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Subtypes of Pancreatic Neuroendocrine Tumors and Effect on Disease Recurrence

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Key Points

  • Tumors whose cells exclusively expressed the protein ARX had more than a 35% risk of recurrence following surgery, compared to less than a 5% risk if the tumor lacked ARX but expressed another regulatory protein, PDX1.
  • Among study participants whose tumors showed high ARX levels, cancers recurred in the liver within 1 to 4 years, compared to the rare recurrence of tumors that expressed PDX1.
  • Distant metastatic relapses occurred almost exclusively in patients whose tumors expressed the ARX protein but not the PDX1 protein.

Researchers have discovered two distinct subtypes of pancreatic neuroendocrine tumors (pNETs) associated with different risks of recurrence following surgical treatment. The finding could yield predictive tests while focusing vigilant follow-up monitoring on patients with pNETs that have a higher rate of recurrence. These findings were published by Cejas et al in Nature Medicine.

Until now, these pNETs were viewed as relatively identical from a clinical point of view. Although some pNETs never develop recurrent metastases following removal of the primary tumor, other patients experience recurrence within a few years, and there has been no specific way to predict these outcomes. Physicians use tumor size as a guideline, with nonfunctional pNETs larger than 2 centimeters considered the most likely to metastasize following surgery.

Scientists led by Ramesh Shivdasani, MD, PhD, of Dana-Farber Cancer Institute, and Bradley Bernstein, MD, PhD, of Massachusetts General Hospital, identified molecular information that may help predict the likelihood of recurrence of nonfunctional pNETs, which do not secrete hormones and are often discovered incidentally.

“This finding moves us closer to being able to identify patients with a high risk for metastasis at diagnosis and initial treatment,” said Dr. Shivdasani. “These patients can be monitored vigilantly for recurrent cancers, which may be treatable if detected early, while patients with the less aggressive kind of pNET can be advised that their prognosis is excellent.”

Methods and Subtypes

The researchers used molecular analytic methods to describe new subtypes of pNETs that differ in the expression of specific regulatory proteins and found that the differences correlated with the risk of recurrence following surgical treatment. The regulatory proteins ARX and PDX1 are epigenetic modifiers that are involved in development of the pancreas.

The scientists found that tumors whose cells exclusively expressed the protein ARX had more than a 35% risk of recurrence following surgery, compared to less than a 5% risk if the tumor lacked ARX but expressed PDX1. Among study participants whose tumors showed high ARX levels, cancers recurred in the liver within 1 to 4 years, compared to the rare recurrence of tumors that expressed PDX1.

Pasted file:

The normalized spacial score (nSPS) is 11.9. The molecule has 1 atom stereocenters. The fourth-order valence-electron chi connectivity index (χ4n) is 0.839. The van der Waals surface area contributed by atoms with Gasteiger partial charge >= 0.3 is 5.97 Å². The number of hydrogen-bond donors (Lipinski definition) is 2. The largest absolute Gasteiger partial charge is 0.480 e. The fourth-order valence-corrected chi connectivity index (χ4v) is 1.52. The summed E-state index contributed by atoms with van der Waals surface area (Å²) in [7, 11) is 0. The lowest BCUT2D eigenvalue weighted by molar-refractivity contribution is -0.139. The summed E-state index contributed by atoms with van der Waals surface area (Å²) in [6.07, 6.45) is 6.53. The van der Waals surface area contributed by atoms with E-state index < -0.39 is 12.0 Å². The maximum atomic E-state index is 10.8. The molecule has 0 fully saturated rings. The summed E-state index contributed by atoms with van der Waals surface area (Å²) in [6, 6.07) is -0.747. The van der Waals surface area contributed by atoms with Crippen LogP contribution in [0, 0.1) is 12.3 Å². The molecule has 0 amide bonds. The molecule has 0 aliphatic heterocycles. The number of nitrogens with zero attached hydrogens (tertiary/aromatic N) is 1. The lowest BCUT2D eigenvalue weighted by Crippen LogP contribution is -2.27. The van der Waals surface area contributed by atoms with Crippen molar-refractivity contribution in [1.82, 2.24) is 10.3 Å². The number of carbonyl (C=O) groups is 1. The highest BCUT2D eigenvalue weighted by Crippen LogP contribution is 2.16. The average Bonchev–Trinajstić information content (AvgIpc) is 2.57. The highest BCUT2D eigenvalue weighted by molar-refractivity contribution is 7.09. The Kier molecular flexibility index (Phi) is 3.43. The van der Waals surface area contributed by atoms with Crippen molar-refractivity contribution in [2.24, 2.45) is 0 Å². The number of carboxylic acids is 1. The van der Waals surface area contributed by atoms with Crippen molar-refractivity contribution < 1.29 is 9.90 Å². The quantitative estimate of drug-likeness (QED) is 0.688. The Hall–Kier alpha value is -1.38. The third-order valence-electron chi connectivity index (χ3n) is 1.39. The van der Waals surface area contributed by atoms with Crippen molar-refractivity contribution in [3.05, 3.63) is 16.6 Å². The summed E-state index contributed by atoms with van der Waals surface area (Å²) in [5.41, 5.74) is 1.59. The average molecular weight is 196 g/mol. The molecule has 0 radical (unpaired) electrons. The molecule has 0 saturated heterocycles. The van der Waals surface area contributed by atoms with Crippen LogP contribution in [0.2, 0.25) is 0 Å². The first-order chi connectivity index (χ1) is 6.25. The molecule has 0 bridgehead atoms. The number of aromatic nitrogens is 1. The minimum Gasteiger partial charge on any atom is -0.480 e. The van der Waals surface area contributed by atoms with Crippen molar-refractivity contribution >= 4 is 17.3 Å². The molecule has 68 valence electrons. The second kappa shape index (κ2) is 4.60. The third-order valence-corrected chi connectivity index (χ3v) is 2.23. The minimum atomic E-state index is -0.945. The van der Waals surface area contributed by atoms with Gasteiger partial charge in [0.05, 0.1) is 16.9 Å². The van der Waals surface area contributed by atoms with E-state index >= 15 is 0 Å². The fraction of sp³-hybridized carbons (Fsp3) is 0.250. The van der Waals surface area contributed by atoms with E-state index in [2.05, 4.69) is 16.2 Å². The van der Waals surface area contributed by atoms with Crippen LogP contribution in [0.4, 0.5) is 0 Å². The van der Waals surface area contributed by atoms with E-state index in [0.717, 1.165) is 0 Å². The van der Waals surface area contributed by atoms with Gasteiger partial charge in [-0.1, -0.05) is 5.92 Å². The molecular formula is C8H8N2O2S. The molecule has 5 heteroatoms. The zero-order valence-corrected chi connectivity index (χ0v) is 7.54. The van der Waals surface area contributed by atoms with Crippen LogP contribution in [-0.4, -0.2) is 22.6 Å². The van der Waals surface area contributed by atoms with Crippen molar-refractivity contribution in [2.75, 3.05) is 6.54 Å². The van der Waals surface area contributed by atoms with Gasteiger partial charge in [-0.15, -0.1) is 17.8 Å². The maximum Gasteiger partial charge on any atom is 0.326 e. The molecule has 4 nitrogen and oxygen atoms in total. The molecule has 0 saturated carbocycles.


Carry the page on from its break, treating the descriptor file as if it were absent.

Dr. Shivdasani and his colleagues studied molecular findings first in about a dozen pNETs and then analyzed the molecular profiles of another 142 pNET specimens. They found that about half of the pNETs expressed the regulatory protein ARX and resembled normal alpha cells in the pancreas, whereas the other half expressed the PDX1 regulatory protein and resembled normal beta pancreatic cells. The presence or absence of those proteins was strongly correlated with outcomes: among 103 cases the researchers studied, distant metastatic relapses occurred almost exclusively in patients whose tumors expressed the ARX protein but not the PDX1 protein.

“This robust molecular stratification provides insight into cell lineage correlates of nonfunctional pNETs, accurately predicts disease course, and can inform postoperative clinical decisions,” the authors wrote.

On the basis of these findings, said Dr. Shivdasani, pathologists could easily test specimens of pNET tumors to classify them as type A (expressing ARX) or type B (expressing PDX1). “Now you can tell patients with type B that their recurrence risk after surgery is very small…,” said Dr. Shivdasani. For patients whose tumors are type A, with a higher risk of recurrence, close follow-up could be undertaken to detect new metastases, which may be treatable with chemotherapy or other methods.

Disclosure: The research was supported by the Neuroendocrine Tumor Research Foundation. For full disclosures of the study authors, visit nature.com.

The content in this post has not been reviewed by the American Society of Clinical Oncology, Inc. (ASCO®) and does not necessarily reflect the ideas and opinions of ASCO®.


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